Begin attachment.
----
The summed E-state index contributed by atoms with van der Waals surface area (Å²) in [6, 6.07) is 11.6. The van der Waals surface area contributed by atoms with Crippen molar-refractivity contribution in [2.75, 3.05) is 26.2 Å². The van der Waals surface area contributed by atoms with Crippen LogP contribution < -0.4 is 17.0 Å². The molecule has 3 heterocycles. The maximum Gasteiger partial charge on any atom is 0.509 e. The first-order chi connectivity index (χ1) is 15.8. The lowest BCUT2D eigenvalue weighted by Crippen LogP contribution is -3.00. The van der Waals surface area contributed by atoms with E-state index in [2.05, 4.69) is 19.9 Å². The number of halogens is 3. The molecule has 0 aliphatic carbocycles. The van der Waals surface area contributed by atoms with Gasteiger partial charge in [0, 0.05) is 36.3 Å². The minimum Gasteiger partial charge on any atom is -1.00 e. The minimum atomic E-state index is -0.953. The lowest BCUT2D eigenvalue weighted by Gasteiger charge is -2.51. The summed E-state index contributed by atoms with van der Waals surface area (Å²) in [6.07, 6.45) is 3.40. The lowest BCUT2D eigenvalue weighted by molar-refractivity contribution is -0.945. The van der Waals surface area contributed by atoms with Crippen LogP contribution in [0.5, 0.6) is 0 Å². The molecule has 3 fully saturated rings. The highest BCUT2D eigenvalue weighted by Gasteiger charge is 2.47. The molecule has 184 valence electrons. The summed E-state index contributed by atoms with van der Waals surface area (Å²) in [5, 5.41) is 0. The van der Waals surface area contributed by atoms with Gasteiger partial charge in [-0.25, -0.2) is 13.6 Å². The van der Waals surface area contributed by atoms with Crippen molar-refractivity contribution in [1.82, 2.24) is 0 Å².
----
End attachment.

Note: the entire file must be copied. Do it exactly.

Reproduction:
The summed E-state index contributed by atoms with van der Waals surface area (Å²) in [6, 6.07) is 11.6. The van der Waals surface area contributed by atoms with Crippen molar-refractivity contribution in [2.75, 3.05) is 26.2 Å². The van der Waals surface area contributed by atoms with Crippen LogP contribution < -0.4 is 17.0 Å². The molecule has 3 heterocycles. The maximum Gasteiger partial charge on any atom is 0.509 e. The first-order chi connectivity index (χ1) is 15.8. The lowest BCUT2D eigenvalue weighted by Crippen LogP contribution is -3.00. The van der Waals surface area contributed by atoms with E-state index in [2.05, 4.69) is 19.9 Å². The number of halogens is 3. The molecule has 0 aliphatic carbocycles. The van der Waals surface area contributed by atoms with Gasteiger partial charge in [0, 0.05) is 36.3 Å². The minimum Gasteiger partial charge on any atom is -1.00 e. The minimum atomic E-state index is -0.953. The lowest BCUT2D eigenvalue weighted by Gasteiger charge is -2.51. The summed E-state index contributed by atoms with van der Waals surface area (Å²) in [6.07, 6.45) is 3.40. The lowest BCUT2D eigenvalue weighted by molar-refractivity contribution is -0.945. The van der Waals surface area contributed by atoms with Crippen LogP contribution in [0.5, 0.6) is 0 Å². The molecule has 3 fully saturated rings. The highest BCUT2D eigenvalue weighted by Gasteiger charge is 2.47. The molecule has 184 valence electrons. The summed E-state index contributed by atoms with van der Waals surface area (Å²) in [5, 5.41) is 0. The van der Waals surface area contributed by atoms with Gasteiger partial charge in [-0.25, -0.2) is 13.6 Å². The van der Waals surface area contributed by atoms with Crippen molar-refractivity contribution in [1.82, 2.24) is 0 Å².